It certainly won’t be the last business event organized by SFR!

Successful business event Schothorst Feed Research

For the first time, Schothorst Feed Research organized a business event, attended by a large number of industry representatives and research partners. The program offered new insights in current issues in animal nutrition, and ample time for networking. It certainly won’t be the last business event organized by SFR!

“Animal nutrition is in the centre of many challenges we face with respect to environmental and animal welfare issues”, SFR ceo Jan Kamphof emphasized in his opening words.

In dairy nutrition, methane emission reduction, longevity and lifespan milk production, and nature-inclusive forage crop cultivation are important themes. Gut health, group housing, tail docking, and the implications of the use of co-products are main issues in pig production. Poultry research is focused on the nutrition of chicks immediately after hatch, the specific nutritional requirements of slower growing breeds and the fate of male chicks from layers.

Information technology

Big data and artificial intelligence are helpful tools to enable data-driven management. Carsten Gieseler is founder and ceo of the fodjan platform, where big data with respect to diet composition and production performance are combined into networks.

These data networks gain insight in relationships between animal performance, animal welfare and environmental issues. In many cases, a beneficial strategy for one issue may be detrimental to another, Gieseler explains: “The wellbeing of broilers benefits from slower growth rates, but slower growth rates result in lower efficiency of production. Digital tools and genetic technology are helpful to tackle such challenges, and to enable nutritionists to formulate diets that comply to multiple – often conflicting – criteria.”
“Computers and algorithms can only be used effectively by skilled data analysts, and the expertise of skilled SFR researchers will always be required to interpret data and develop nutritional strategies”, Gieseler concludes: “Man and machine need to work together.”

Life cycle assessment

SFR researcher Marco de Mik discussed life cycle assessment (LCA) and the perception of consumers. “Many consumers today are well informed about the impact of their food choices on animal welfare, environment and climate change”, he says. But still, quite some misconceptions exist. As an example, De Mik mentions palm oil: “This ingredient is often criticized because of land use and deforestation issues. Worldwide, palm oil is the most important vegetable oil, mainly because palm trees are very productive: One hectare of palm yields 3.8 tons of palm oil, whereas rapeseed only produces only 0.8 tons of oil per hectare, sunflowerseed 0.7 tons per hectare, and soybeans 0.5 tons of oil per hectare.”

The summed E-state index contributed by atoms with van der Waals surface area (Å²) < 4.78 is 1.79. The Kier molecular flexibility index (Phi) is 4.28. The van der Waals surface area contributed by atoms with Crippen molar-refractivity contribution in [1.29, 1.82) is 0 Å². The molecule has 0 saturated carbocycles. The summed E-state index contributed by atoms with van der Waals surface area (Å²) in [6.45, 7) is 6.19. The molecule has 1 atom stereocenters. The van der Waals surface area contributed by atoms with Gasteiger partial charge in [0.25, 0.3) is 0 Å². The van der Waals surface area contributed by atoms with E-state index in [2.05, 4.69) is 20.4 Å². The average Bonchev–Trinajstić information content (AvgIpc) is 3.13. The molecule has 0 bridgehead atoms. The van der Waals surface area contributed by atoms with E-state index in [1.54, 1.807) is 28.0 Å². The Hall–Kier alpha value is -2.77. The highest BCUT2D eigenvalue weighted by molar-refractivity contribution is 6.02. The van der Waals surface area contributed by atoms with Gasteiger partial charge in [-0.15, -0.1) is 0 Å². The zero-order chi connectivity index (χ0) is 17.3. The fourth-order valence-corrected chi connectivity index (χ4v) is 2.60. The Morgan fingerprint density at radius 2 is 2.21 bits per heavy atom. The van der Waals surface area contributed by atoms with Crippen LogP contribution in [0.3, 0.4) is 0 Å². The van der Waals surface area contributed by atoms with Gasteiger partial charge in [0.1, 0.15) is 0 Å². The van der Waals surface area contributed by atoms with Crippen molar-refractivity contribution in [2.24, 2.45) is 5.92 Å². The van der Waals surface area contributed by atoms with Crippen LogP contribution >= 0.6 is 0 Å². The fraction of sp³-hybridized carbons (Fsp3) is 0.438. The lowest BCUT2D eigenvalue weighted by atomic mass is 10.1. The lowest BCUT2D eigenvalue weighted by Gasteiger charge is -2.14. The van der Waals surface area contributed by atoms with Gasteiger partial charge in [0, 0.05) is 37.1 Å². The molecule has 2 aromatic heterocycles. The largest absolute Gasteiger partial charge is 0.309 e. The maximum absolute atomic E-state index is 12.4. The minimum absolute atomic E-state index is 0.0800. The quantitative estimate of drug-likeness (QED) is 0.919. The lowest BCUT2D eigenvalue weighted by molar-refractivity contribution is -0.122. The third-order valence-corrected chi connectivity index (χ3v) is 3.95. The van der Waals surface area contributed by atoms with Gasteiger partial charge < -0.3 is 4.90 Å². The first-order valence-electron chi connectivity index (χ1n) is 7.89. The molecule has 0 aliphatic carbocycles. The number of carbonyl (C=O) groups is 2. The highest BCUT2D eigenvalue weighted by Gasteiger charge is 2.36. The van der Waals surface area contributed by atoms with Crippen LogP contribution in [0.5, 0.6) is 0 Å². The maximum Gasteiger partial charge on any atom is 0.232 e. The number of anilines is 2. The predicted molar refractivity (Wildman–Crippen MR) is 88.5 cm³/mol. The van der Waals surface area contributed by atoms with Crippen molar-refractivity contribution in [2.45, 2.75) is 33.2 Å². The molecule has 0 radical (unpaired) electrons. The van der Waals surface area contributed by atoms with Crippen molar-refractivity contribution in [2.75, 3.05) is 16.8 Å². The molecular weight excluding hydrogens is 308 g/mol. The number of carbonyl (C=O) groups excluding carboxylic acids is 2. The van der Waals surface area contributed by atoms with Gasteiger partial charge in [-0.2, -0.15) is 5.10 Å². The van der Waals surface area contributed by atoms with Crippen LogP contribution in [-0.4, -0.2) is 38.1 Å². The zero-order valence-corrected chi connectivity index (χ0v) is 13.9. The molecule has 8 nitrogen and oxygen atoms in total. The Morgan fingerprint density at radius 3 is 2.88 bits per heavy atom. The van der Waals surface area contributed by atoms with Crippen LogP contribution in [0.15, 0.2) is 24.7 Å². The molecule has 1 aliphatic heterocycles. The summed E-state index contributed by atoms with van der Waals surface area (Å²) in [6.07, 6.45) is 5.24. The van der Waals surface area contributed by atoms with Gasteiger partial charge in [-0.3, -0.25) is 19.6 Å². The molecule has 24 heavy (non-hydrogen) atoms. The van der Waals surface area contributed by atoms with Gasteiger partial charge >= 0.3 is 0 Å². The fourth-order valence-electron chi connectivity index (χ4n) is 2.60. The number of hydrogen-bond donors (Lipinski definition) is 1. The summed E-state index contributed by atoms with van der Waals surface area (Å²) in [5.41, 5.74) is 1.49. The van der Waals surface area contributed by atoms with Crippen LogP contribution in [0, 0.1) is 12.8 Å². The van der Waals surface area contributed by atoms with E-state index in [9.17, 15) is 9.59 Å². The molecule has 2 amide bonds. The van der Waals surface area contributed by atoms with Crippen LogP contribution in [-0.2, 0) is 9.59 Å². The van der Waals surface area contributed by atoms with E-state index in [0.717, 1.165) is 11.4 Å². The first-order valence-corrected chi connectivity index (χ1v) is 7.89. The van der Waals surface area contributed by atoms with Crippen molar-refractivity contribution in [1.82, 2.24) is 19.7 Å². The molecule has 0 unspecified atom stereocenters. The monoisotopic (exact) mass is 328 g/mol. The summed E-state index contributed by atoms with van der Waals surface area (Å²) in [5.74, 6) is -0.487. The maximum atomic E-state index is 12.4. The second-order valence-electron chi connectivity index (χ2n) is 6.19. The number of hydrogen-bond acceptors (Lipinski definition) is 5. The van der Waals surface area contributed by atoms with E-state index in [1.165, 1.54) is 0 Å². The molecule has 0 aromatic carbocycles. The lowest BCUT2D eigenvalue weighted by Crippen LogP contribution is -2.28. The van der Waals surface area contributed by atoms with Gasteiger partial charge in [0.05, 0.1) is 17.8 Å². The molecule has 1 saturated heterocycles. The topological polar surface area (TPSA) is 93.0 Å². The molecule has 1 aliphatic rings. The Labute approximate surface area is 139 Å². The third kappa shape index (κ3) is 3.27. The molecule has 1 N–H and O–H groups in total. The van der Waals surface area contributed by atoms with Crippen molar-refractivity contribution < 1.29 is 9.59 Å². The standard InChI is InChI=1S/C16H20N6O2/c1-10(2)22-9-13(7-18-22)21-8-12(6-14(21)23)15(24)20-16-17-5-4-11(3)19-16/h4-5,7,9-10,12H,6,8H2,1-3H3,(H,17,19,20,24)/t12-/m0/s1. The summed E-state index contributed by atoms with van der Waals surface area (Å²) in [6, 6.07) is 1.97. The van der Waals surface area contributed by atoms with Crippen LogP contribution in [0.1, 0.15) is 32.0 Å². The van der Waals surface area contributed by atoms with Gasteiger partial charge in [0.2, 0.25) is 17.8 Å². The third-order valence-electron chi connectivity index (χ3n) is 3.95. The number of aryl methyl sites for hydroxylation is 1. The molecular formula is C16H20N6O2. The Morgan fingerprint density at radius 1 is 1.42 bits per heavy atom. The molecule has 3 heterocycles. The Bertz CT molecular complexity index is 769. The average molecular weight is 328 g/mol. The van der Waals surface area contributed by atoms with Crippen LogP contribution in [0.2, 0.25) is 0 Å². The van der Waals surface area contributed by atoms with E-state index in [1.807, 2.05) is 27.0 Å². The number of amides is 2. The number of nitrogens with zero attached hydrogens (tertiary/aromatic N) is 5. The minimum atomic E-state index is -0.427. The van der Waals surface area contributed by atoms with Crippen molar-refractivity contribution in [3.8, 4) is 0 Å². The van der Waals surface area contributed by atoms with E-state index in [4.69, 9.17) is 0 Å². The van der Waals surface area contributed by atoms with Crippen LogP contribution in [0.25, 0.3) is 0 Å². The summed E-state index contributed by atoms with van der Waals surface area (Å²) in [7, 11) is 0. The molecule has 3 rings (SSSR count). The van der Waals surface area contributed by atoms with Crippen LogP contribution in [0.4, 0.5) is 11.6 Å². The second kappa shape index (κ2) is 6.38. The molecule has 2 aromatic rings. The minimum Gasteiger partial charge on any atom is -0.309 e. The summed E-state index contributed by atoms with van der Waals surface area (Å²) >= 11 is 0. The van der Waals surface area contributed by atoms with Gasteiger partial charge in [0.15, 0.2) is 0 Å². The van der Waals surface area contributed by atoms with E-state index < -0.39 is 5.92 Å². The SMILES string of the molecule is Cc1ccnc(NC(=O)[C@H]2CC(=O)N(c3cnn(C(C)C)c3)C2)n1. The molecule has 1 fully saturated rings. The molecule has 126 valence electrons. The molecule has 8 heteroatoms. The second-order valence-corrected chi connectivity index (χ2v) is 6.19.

Land use and competition between food, feed and fuel are discussed widely. De Mik shows that competition between feed and food is in fact relatively limited (see Figure ).

Feed efficiency
The concept of feed efficiency requires updating, says De Mik. “Kg of animal product obtained per kg of feed is not the best measure of efficiency. We need to focus on the amount of human edible food (milk, meat eggs) that is produced in relation to the amount of human edible product, energy of protein in animal nutrition.” With that approach, dairy cows fed mainly on forages, and slaughter pigs fed mainly on by-products from the food chain turn out to be very efficient food producing livestock.
In diet formulation, it is still a challenge to combine different objectives: “Feeding boars a little less lysine results in lower rates of gain, but also reduces the carbon footprint per kg of carcass weight”, De Mik shows as an example. Combining criteria with respect to production performance and efficiency, animal welfare, land use, environment and climate impact requires expertise and collaboration between farmers, researchers and nutritionists.

This first SFR business event was closed off with a farewell reception for retiring ceo Lieuwe Roosenschoon.

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